To better adapt to changes in the healthcare industry, Lakewood Health System adopted a dyad leadership structure pairing administrative and clinical leaders.
Teresa Fisher, RN, MA, BSN
If you think farm fields, cows, red barns, and silos are synonymous with the Midwest, a conversation with Teresa Fisher, RN, MA, BSN, will change your mind. Since joining Lakewood Health System in Staples, MN, a year ago, Fisher has been committed to getting rid of silos—the organizational kind, that is—through use of a dyad leadership structure.
A siloed organizational structure—defined in this case as clinical leaders heading up clinical operations—"works very well in traditional healthcare models, but it does not work when you're trying to move as a system and be system-thinking," says Fisher, COO/CNO at Lakewood, a small, independent health system comprising a 25-bed critical access hospital and five clinics.
To be successful in today's fast-changing healthcare landscape, healthcare organizations must embrace a culture of cooperation and move away the insular and narrow perspective that silos foster.
"You can't do it on your own," she says of tackling the challenges presented by healthcare reform, changing payer expectations, and new quality requirements.
Instead, an organization's executive leaders, physician partners, and other stakeholders must follow a unified vision and strategic plan. The dyad leadership structure, which pairs an administrative leader with a clinical leader, can help facilitate the partnership and cooperation needed to achieve shared goals.
A modest proposal: moving to the dyad structure
Before coming to Lakewood in March 2014, Fisher worked at Centura Health in Denver where a dyad leadership structure had been in place for three to five years. She had seen how this leadership model could help an organization adapt to the cascade of changes brought on, in part, by healthcare reform, and she thought Lakewood could benefit from implementing a similar leadership structure.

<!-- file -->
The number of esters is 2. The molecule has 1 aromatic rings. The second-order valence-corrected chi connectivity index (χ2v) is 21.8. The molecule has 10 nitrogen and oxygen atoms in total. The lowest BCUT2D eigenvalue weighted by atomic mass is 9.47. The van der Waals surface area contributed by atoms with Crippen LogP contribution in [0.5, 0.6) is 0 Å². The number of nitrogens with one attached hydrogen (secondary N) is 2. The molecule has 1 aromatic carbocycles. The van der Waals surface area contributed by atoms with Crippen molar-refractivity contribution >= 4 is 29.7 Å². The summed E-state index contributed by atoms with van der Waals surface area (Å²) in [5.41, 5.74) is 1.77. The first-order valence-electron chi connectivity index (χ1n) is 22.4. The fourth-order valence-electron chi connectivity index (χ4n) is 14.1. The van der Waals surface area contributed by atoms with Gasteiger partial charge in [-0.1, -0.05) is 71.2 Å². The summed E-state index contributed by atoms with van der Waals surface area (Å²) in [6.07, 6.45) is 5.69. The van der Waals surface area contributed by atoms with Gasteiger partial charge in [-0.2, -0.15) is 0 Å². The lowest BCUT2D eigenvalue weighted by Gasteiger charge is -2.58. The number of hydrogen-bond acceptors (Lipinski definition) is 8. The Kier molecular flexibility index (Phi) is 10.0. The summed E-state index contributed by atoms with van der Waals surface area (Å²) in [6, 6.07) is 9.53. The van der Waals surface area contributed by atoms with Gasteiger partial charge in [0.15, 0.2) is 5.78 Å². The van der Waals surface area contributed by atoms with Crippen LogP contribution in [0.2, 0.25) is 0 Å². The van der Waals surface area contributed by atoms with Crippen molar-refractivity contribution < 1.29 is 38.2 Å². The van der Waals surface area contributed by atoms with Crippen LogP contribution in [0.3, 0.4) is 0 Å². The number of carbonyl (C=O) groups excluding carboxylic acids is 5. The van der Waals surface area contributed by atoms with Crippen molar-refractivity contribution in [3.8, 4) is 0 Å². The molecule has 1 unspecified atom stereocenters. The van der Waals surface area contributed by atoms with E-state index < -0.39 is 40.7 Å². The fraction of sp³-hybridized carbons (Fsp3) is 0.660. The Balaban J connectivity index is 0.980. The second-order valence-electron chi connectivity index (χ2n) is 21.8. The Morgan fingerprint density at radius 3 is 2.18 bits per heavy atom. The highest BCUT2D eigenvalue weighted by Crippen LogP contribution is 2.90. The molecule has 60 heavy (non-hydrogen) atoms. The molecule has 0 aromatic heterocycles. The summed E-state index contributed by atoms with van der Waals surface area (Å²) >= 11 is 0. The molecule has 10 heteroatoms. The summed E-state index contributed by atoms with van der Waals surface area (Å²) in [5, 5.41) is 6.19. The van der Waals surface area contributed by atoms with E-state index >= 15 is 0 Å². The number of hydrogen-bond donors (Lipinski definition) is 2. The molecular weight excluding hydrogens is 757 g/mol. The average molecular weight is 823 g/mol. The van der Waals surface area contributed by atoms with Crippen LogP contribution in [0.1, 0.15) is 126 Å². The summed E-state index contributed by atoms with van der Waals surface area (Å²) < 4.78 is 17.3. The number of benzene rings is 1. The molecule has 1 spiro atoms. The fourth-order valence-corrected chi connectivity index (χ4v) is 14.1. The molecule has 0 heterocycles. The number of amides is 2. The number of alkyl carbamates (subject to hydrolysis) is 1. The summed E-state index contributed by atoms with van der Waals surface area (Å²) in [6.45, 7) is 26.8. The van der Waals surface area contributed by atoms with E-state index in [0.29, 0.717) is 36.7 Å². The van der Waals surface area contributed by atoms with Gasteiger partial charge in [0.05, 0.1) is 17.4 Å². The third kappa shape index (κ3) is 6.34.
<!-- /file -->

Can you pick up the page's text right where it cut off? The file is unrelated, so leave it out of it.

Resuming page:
"The dyad model really allows that administrative team, along with the physician team, to be equally represented in decision-making," she says.
"My experience was that [with a dyad model] we might have better and more deliberate traction without all of the uproar, dysfunction, and debacles that can happen when you have your traditional administration leadership not partnered with the physicians," Fisher says.
Though the dyad model would be an adjustment for everyone at Lakewood, its use would actually make it easier to cope with changes in the future.
After a few months as CNO, Fisher proposed that a dyad model be implemented at Lakewood, and President/CEO Tim Rice agreed. As part of the restructuring, Fisher's original role of CNO was expanded to a dual position of CNO/COO, and she was paired with CMO John Halfen, MD, to form the "system dyad." The pair have been working together to run day-to-day operations at Lakewood since August. The other dyad teams of "clinical services" and "growth and development" were rolled out last month.
Opening the channels of communication
Even though she previously had worked in a dyad structure at Centura, Fisher faced some new challenges when implementing the model at Lakewood. One major difference was the fact that Lakewood does not employee its physicians. This means that physicians working in Lakewood's system are basically independent vendors.
"You can imagine all the things we need to do as a system … will be much more challenging if we do not have a partnership between the physicians and the administration," says Fisher. "We have to get us all together on the same page with the same common goals and align as system so we're working together and not resisting change."
Change is always difficult but in an employed model, leadership has more leverage to get physicians to comply with organizational standards and initiatives. At Lakewood, mandates like that aren't an option. Instead, leaders there must rely on building trust and creating relationships, both internally and externally, in order to achieve their goals and mission.
That's not necessarily a bad thing.
"The biggest benefit is that we're openly communicating. We're building trust all around the organization," says Fisher. "Having aligned, common goals is critical and the dyad model helps us get there."
The cohesive problem-solving fostered by the dyad model has enabled Lakewood to tackle big changes such as joining an ACO and implementing Epic's EMR. Another example is the creation of an 18-month strategic plan aimed at maintaining Lakewood as a successful independent facility that meets the needs of patients and the community. The plan was posted online for anyone to view.
"The benefits [of the dyad approach] outweigh the traditional model of 'us, them, we, they,' " says Fisher. "We talk about everything and I meet daily with my partner. We don't make decisions independent of each other."
Jennifer Thew, RN, is the senior nursing editor at HealthLeaders.